p   <- sum(res$BE) # passed f <- nsims - p # failed txt <- paste("Simulation scenario", "\n CV :", sprintf("%7.4f", CV), "\n theta0 :", sprintf("%7.4f", theta0), "\n n :", n, "\n achieved power :", sprintf("%7.4f", pwr)) if (sum(per.effect) == 0) { txt <- paste(txt, "\n no period effects") }else { txt <- paste(txt, "\n period effects :", sprintf("%+.3g,", per.effect[1]), sprintf("%+.3g", per.effect[2])) } if (length(unique(carryover)) == 1) { if (sum(carryover) == 0) { txt <- paste0(txt, ", no carryover") }else { txt <- paste(txt, "\n equal carryover :", sprintf("%+.3g", unique(carryover))) } }else { txt <- paste(txt, "\n unequal carryover:", sprintf("%+.3g,", carryover[1]), sprintf("%+.3g", carryover[2])) } txt <- paste(txt, paste0("\n", formatC(nsims, big.mark = ",")), "simulated studies", "\n Significant sequence effect:", sprintf("%6.2f%%", 100 * sum(res$sig) / nsims),
"\n  PE   (median, quartiles)   :",
sprintf("%8.4f", median(res$PE)), sprintf("(%.4f, %.4f)", quantile(res$PE, probs = 0.25),
quantile(res$PE, probs = 0.75)), "\n Bias (median, quartiles) :", sprintf("%+6.2f%%", median(res$Bias)),
sprintf("(%+.2f%%, %+.2f%%)",
quantile(res$Bias, probs = 0.25), quantile(res$Bias, probs = 0.75)),
paste0("\n", formatC(p, big.mark = ",")), "passing studies",
sprintf("(empiric power %.4f)", p / nsims),
"\n  Significant sequence effect:",
sprintf("%6.2f%%", 100 * sum(res$sig[res$BE == TRUE]) / p),
"\n  PE   (median, quartiles)   :",
sprintf("%8.4f", median(res$PE[res$BE == TRUE])),
sprintf("(%.4f, %.4f)",
quantile(res$PE[res$BE == TRUE], probs = 0.25),
quantile(res$PE[res$BE == TRUE], probs = 0.75)),
"\n  Bias (median, quartiles)   :",
sprintf("%+6.2f%%", median(res$Bias[res$BE == TRUE])),
sprintf("(%+.2f%%, %+.2f%%)",
quantile(res$Bias[res$BE == TRUE], probs = 0.25),
quantile(res$Bias[res$BE == TRUE], probs = 0.75)),
paste0("\n", formatC(f, big.mark = ",")), "failed studies",
sprintf("(empiric type II error %.4f)", f / nsims),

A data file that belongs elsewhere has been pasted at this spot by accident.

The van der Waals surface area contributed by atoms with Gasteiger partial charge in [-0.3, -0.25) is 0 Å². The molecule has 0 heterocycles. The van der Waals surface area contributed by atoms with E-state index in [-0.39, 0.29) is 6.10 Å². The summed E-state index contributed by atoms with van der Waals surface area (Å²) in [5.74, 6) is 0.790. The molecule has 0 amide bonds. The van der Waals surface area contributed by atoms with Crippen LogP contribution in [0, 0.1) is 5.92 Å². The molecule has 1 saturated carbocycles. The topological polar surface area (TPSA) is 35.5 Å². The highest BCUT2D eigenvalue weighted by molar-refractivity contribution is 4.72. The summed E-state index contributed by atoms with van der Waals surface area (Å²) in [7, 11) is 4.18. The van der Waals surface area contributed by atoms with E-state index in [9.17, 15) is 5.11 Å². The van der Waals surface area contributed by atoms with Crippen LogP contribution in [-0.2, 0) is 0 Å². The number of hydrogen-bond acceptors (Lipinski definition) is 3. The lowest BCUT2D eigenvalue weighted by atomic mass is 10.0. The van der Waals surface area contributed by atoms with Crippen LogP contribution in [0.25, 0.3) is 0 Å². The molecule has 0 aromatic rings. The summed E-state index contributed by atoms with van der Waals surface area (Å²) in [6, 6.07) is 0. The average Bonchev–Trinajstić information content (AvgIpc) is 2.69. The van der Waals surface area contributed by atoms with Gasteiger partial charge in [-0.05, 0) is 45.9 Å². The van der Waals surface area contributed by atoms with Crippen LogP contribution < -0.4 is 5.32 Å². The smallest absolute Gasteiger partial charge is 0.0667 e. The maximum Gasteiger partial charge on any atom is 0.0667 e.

"\n  Significant sequence effect:",
sprintf("%6.2f%%", 100 * sum(res$sig[res$BE == FALSE]) / f),
"\n  PE   (median, quartiles)   :",
sprintf("%8.4f", median(res$PE[res$BE == FALSE])),
sprintf("(%.4f, %.4f)",
quantile(res$PE[res$BE == FALSE], probs = 0.25),
quantile(res$PE[res$BE == FALSE], probs = 0.75)),
"\n  Bias (median, quartiles)   :",
sprintf("%+6.2f%%", median(res$Bias[res$BE == FALSE])),
sprintf("(%+.2f%%, %+.2f%%)",
quantile(res$Bias[res$BE == FALSE], probs = 0.25),
quantile(res$Bias[res$BE == FALSE], probs = 0.75)), "\n")
cat(txt)
}
if (progress) close(pb)
return(res)
rm(res)
}

### Equal carryover

Small period effect (responses in the second period 5% larger than in the first) and large positive – equal – carryover.

res <- sim.study(CV = 0.20, theta0 = 0.95,
targetpower = 0.80, per.effect = 0.05,
carryover = c(+0.1, +0.1), nsims = 5e4L)
# Simulation scenario
#   CV               :  0.2000
#   theta0           :  0.9500
#   n                : 20
#   achieved power   :  0.8347
#   period effects   : +0, +0.05
#   equal carryover  : +0.1
# 50,000 simulated studies
#   Significant sequence effect:  10.03%
#   PE   (median, quartiles)   :   0.9493 (0.9104, 0.9905)
#   Bias (median, quartiles)   :  -0.08% (-4.17%, +4.27%)
# 41,822 passing studies (empiric power 0.8364)
#   Significant sequence effect:  10.07%
#   PE   (median, quartiles)   :   0.9609 (0.9297, 0.9980)
#   Bias (median, quartiles)   :  +1.15% (-2.13%, +5.06%)
# 8,178 failed studies (empiric type II error 0.1636)
#   Significant sequence effect:   9.79%
#   PE   (median, quartiles)   :   0.8720 (0.8519, 0.8883)
#   Bias (median, quartiles)   :  -8.21% (-10.33%, -6.49%)